7. “It’s a shame things didn’t work out with (emotionally abusive ex). But in time, I’m sure you’ll be able to be friends again!”
    8. “Oh, stop being so irrational, (mum’s name)!” (Proceeds to make irrational/fallacious argument, doesn’t notice the hypocrisy)
    9. Rushing mum and I when we’re getting ready to go out and getting annoyed when we’re a little late, even when it isn’t critical for us to get there exactly on time.

    Mum:

    1. Probing and uncomfortable questions about my health
    2. “Have you tried (alternative therapy X) for your condition? I really think a natural route would be better than those drugs the doctors are giving you.” (she has a PhD in Biochemistry. I don’t even.)
    3. Some variation on “Don’t get me wrong, I like (friend/SO X)! I think they’re really great! But you really shouldn’t be trusting them by lending them money/doing favours for them/sleeping with them, because ultimately all people are scumbags.”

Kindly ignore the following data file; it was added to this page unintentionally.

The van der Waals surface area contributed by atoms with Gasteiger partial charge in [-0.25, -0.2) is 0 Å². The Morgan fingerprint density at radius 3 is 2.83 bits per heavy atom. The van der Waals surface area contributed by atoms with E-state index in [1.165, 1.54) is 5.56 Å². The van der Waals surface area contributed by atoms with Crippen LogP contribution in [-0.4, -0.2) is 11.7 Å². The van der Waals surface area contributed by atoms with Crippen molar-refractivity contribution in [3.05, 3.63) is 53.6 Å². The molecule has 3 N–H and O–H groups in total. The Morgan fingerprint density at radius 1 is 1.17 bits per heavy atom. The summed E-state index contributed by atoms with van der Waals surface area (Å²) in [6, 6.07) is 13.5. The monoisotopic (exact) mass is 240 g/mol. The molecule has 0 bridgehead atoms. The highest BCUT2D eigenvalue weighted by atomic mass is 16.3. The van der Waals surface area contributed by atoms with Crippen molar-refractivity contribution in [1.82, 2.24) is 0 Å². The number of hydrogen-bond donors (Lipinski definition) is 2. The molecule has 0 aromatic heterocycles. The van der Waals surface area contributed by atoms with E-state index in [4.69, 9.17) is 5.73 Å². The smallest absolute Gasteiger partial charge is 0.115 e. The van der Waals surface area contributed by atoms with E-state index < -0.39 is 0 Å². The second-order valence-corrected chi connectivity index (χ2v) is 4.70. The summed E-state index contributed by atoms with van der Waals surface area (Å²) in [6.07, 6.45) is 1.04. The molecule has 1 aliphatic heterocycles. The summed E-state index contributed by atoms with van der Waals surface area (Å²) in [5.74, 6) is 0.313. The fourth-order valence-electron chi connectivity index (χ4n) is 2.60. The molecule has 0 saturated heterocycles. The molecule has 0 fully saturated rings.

4. Invasive and bizarre questions about my sound-colour synaesthesia, expecting me to describe incredibly complex visualisations on cue.
    5. Comments on how I should be ‘more spiritual’, how I used to be ‘in my spiritual body’ when I was younger, etc.
    6. Some variation on dad being a ‘typical man’, ‘bloody men, they’re all the same’, etc.
    7. Assuming that my presence in the same room as her is an invitation for her to start a conversation with her, even if I’m clearly reading/working/otherwise focused on doing something by myself. This includes my own room, after she has just barged in without knocking (see number 1 of both/either).
    8. Not-so-subtle attempts to convince me that I will want to have children some day.
    9. Not-so-subtle attempts to convince me to wear make-up/style my hair/wear feminine clothing, despite knowing that dressing in a feminine way makes me feel incredibly uncomfortable.
    10. Comments on how my emotionally abusive ex was ‘a nice boy’.
    11. Questions about whether I’ve heard anything from aforementioned ex lately (we haven’t spoken in over a year).
    12. Explains to me how to clean a toilet, for the tenth time.
    13. Insists that her way of doing things is the best way, and gets annoyed when I do things differently, even if my way is as/more efficient.
    14. Baby-talk. Just, ugh, I’m not a toddler anymore.
    15. Dismissing me with “You’re just tired” if I’m upset, or “Oh, you are funny” if I’m angry or irritated.